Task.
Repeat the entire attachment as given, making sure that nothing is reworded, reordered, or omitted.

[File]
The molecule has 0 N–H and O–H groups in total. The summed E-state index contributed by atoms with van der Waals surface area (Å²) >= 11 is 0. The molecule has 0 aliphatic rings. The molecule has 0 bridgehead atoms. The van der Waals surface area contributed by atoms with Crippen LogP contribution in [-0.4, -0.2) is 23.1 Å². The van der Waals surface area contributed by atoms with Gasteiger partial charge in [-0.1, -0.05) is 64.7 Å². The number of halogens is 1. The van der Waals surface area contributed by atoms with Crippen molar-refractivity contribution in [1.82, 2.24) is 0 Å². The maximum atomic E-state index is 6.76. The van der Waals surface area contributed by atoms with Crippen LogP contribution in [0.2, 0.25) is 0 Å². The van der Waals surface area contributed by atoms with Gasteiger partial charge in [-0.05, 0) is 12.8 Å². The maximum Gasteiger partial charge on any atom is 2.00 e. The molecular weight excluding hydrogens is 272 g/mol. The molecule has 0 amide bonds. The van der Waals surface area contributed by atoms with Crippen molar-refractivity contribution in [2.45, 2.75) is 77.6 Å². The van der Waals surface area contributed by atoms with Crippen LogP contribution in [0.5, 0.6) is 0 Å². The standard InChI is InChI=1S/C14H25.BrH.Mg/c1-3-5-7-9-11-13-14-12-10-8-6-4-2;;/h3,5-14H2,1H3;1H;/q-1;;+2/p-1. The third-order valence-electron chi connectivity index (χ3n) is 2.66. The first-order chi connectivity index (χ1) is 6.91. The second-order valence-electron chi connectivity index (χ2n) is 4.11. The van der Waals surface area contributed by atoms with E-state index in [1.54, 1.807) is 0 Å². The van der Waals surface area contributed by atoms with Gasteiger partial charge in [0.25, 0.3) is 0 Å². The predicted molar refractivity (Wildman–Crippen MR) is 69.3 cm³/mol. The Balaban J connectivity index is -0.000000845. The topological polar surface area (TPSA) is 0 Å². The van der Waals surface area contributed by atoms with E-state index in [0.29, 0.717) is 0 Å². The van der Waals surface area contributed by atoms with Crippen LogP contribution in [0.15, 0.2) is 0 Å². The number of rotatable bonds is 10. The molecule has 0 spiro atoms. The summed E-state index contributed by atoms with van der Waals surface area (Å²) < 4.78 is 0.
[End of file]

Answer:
The molecule has 0 N–H and O–H groups in total. The summed E-state index contributed by atoms with van der Waals surface area (Å²) >= 11 is 0. The molecule has 0 aliphatic rings. The molecule has 0 bridgehead atoms. The van der Waals surface area contributed by atoms with Crippen LogP contribution in [-0.4, -0.2) is 23.1 Å². The van der Waals surface area contributed by atoms with Gasteiger partial charge in [-0.1, -0.05) is 64.7 Å². The number of halogens is 1. The van der Waals surface area contributed by atoms with Crippen molar-refractivity contribution in [1.82, 2.24) is 0 Å². The maximum atomic E-state index is 6.76. The van der Waals surface area contributed by atoms with Crippen LogP contribution in [0.2, 0.25) is 0 Å². The van der Waals surface area contributed by atoms with Gasteiger partial charge in [-0.05, 0) is 12.8 Å². The maximum Gasteiger partial charge on any atom is 2.00 e. The molecular weight excluding hydrogens is 272 g/mol. The molecule has 0 amide bonds. The van der Waals surface area contributed by atoms with Crippen molar-refractivity contribution in [2.45, 2.75) is 77.6 Å². The van der Waals surface area contributed by atoms with Crippen LogP contribution in [0.5, 0.6) is 0 Å². The standard InChI is InChI=1S/C14H25.BrH.Mg/c1-3-5-7-9-11-13-14-12-10-8-6-4-2;;/h3,5-14H2,1H3;1H;/q-1;;+2/p-1. The third-order valence-electron chi connectivity index (χ3n) is 2.66. The first-order chi connectivity index (χ1) is 6.91. The second-order valence-electron chi connectivity index (χ2n) is 4.11. The van der Waals surface area contributed by atoms with E-state index in [1.54, 1.807) is 0 Å². The van der Waals surface area contributed by atoms with Gasteiger partial charge in [0.25, 0.3) is 0 Å². The predicted molar refractivity (Wildman–Crippen MR) is 69.3 cm³/mol. The Balaban J connectivity index is -0.000000845. The topological polar surface area (TPSA) is 0 Å². The van der Waals surface area contributed by atoms with E-state index in [0.29, 0.717) is 0 Å². The van der Waals surface area contributed by atoms with Crippen LogP contribution in [0.15, 0.2) is 0 Å². The number of rotatable bonds is 10. The molecule has 0 spiro atoms. The summed E-state index contributed by atoms with van der Waals surface area (Å²) < 4.78 is 0.